The lecture titled ‘Staging a Prosecution: Cicero, Against Verres’ attracted a strong number of Latinists from various schools in the area, eager to hear Dr Tempest’s interpretation of one of the texts being studied by AS students. Dr Tempest has furthered her research into Cicero and the Attic orators after studying their prosecution techniques for her PhD, releasing a book on Cicero and his oratory in the context of the politics of Ancient Rome: Cicero: Politics and Persuasion in Ancient Rome.
Dr Tempest (Senior Lecturer at Roehampton University) outlined how Cicero faced many challenges as a Roman orator; not only did he grow up 70 miles from Rome, the hub of the judiciary, but he also lacked a noble background. As a ‘novus homo’ (the first man in his family to serve the Roman Senate), Cicero had few contacts to aid him in climbing the ladder of political advancement. We learned that because so much of Roman oratory was based around ‘amicitia’, bribery was rife in legal and political life.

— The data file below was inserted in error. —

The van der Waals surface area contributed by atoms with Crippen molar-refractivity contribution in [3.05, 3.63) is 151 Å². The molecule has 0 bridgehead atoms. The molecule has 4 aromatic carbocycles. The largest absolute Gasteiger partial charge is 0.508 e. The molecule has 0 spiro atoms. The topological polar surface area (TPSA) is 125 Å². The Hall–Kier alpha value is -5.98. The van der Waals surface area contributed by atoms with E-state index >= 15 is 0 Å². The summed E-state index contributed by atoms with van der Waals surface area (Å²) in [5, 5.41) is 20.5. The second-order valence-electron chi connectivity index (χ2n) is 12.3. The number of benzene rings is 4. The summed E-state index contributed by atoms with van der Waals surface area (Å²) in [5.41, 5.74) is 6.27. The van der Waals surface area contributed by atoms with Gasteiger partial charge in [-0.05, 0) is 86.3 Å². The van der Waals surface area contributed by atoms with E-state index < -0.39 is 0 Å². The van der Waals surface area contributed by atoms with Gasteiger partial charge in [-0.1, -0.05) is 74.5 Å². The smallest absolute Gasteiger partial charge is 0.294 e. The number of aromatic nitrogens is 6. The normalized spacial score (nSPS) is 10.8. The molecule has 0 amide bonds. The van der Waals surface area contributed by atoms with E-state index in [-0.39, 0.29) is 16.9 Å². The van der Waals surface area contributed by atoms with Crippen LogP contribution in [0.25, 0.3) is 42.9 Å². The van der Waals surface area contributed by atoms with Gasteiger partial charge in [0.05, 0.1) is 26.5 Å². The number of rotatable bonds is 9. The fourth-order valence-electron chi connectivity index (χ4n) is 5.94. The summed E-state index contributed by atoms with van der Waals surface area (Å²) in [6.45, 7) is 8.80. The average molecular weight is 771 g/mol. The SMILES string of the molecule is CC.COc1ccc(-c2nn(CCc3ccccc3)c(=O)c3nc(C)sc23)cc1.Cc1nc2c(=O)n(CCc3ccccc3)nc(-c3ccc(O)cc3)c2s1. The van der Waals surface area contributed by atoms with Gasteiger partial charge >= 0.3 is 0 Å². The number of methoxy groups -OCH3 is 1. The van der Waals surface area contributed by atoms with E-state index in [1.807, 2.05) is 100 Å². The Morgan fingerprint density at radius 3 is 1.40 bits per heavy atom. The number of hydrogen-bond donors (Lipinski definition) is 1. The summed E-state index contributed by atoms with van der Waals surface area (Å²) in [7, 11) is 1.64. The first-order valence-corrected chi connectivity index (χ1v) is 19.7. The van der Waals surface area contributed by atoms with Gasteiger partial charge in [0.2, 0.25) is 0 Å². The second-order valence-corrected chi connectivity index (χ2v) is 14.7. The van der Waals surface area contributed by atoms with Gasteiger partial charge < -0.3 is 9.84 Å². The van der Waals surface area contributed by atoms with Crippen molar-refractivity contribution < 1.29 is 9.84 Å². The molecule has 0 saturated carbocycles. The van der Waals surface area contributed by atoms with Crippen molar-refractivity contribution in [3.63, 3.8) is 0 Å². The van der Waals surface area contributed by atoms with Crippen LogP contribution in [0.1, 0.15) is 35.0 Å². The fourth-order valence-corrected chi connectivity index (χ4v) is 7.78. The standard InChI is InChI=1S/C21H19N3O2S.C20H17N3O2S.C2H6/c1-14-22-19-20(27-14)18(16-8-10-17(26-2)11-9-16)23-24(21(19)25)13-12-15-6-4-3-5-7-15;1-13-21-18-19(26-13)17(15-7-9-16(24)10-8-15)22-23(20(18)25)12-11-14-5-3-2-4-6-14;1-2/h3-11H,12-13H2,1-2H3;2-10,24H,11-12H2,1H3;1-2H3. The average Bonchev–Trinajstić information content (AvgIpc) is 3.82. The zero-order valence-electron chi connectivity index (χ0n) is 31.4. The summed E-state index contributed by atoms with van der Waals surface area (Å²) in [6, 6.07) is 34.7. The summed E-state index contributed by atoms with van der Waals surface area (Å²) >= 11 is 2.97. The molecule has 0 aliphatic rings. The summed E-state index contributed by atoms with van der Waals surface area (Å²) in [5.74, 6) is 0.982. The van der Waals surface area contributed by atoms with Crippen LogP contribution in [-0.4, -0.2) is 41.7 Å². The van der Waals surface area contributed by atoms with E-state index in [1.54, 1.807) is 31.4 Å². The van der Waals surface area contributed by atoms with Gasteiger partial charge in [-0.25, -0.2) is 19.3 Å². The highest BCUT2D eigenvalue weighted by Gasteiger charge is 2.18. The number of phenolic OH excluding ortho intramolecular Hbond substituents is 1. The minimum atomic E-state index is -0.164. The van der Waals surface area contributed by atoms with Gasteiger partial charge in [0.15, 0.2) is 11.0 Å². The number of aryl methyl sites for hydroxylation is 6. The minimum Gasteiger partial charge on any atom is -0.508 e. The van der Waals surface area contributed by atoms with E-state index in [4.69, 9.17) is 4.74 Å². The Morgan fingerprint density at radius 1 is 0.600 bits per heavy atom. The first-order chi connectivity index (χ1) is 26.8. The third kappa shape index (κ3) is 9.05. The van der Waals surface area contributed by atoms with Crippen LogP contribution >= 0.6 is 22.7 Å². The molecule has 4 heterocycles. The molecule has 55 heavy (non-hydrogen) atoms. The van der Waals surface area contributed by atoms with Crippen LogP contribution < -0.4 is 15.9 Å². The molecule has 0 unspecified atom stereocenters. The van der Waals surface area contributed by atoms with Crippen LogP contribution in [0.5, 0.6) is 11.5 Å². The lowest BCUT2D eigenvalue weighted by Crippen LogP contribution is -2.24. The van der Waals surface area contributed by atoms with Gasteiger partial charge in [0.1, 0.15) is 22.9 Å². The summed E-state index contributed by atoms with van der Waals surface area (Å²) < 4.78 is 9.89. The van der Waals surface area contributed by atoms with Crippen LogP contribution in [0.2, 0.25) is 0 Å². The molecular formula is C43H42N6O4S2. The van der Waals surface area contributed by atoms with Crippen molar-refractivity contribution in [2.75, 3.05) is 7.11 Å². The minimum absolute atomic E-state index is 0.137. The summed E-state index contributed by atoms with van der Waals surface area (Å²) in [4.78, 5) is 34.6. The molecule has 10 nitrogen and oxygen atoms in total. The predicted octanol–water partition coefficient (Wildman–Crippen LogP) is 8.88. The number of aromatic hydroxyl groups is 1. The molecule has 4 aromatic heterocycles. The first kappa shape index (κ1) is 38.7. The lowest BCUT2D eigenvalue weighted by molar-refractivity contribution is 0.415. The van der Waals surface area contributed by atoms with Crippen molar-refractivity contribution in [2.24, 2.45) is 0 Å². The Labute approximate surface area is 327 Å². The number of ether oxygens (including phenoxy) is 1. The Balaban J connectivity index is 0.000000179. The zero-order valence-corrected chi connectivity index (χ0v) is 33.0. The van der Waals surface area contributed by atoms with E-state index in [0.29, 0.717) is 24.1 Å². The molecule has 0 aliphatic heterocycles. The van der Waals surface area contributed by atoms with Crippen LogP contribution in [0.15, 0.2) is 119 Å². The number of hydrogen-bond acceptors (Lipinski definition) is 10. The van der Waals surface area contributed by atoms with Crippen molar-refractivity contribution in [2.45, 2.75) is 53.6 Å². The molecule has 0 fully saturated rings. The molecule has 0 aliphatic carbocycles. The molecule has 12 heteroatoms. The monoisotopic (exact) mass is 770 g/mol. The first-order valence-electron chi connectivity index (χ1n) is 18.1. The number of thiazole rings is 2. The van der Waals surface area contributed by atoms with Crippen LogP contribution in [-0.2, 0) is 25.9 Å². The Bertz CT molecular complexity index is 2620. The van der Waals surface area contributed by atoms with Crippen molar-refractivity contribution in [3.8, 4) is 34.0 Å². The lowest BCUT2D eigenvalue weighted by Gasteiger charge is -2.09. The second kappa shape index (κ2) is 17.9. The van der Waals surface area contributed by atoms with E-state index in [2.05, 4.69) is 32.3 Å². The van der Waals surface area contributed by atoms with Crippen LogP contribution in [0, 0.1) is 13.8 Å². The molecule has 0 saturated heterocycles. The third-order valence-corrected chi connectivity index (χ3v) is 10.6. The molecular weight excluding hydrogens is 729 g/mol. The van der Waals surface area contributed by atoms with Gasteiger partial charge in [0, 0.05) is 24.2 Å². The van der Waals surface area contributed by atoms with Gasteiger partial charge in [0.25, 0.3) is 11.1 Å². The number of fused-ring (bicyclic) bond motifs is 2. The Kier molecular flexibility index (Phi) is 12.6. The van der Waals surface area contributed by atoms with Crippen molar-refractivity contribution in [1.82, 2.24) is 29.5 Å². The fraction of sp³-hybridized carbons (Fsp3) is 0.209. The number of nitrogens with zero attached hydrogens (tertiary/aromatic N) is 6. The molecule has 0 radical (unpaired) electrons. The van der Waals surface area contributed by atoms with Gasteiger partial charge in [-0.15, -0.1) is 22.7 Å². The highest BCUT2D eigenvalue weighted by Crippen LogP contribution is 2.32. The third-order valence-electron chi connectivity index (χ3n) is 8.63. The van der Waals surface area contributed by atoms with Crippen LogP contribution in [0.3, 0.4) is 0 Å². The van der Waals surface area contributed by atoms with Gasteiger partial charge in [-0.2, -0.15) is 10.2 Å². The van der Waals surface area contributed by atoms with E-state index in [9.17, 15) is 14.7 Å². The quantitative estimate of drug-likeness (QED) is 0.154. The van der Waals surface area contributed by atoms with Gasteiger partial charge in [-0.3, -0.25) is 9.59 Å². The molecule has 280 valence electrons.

Additionally, Cicero was an orator who believed strongly in the institutions of Roman political and judicial life; he took an idealised view of Rome, contrasting with the aristocrats who were rather more cynical. We were interested to hear how, in the Verrine speech, Cicero gives clear instructions on making and reading a prosecution. At this time the jury was made up of senators, so we can study both Cicero’s literary and delivery technique in attempting to appeal to the people of this rank.
According to Cicero, a good orator needs: a sense of humour, an excellent knowledge of history in order to provide precedents, and the ability to make an emotional appeal – not too tall an order then!
Many thanks to Dr Tempest for providing such a captivating insight into some of Cicero’s traits and the role he played in Roman oratory.